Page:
Facebook has been accused of failing to properly inform users that their profile information may have been obtained and kept by Cambridge Analytica, a data firm widely-credited with helping Donald Trump win the 2016 US presidential election.
Facebook has now blocked Cambridge Analytica while it investigated claims the London-based firm did not, as promised, delete data that was allegedly obtained using methods that were in violation of Facebook’s policies.
Both Cambridge Analytica and Facebook deny any wrongdoing.
An investigation by the Observer and New York Times found Global Science Research (GSR), which is owned by Cambridge University academic Aleksandr Kogan, collected information on up to 50 million people through a personality-testing app.
Hundreds of thousands gave permission for their data to be collected for academic use by the app, but it also collected information about their Facebook friends, reports found.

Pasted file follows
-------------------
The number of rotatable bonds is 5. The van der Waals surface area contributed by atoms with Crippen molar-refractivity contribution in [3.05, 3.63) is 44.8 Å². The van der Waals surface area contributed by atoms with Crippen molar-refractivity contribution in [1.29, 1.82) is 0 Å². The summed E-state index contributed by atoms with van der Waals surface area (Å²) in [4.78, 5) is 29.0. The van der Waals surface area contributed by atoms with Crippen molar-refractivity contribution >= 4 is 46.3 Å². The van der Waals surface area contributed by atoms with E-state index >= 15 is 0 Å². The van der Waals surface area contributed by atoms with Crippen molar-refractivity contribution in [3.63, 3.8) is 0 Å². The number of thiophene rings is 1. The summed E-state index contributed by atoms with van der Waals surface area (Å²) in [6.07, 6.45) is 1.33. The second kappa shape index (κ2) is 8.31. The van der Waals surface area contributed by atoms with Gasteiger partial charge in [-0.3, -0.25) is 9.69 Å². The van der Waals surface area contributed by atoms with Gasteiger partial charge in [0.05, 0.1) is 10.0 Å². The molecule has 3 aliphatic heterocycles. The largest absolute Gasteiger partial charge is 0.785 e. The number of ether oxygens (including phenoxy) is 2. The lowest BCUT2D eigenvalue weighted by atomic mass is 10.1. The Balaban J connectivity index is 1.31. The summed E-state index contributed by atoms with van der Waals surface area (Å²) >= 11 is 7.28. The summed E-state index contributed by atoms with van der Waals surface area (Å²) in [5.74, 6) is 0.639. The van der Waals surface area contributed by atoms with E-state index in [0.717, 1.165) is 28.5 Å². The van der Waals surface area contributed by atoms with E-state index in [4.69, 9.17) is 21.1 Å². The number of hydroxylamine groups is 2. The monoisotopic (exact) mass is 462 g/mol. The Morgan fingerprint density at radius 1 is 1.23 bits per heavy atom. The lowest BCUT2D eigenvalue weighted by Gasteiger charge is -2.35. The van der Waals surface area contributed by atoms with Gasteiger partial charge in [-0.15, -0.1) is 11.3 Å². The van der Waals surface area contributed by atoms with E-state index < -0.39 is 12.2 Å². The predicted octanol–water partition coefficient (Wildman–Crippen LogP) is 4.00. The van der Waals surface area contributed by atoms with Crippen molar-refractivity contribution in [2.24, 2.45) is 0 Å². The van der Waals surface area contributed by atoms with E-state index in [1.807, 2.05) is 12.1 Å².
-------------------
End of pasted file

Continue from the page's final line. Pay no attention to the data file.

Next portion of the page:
The Information Commissioner’s Officer said on Saturday it would investigate the potential breach after whistleblower Christopher Wylie revealed Cambridge Analytica had used personal information to build a system that profiled US voters to target them with political ads.
— Neil Henderson (@hendopolis) March 17, 2018
Harvesting information via Facebook ‘personality tests’
Wylie told The Observer: “We exploited Facebook to harvest millions of people’s profiles and built models to exploit what we knew about them and target their inner demons. That was the basis that the entire company was built on.”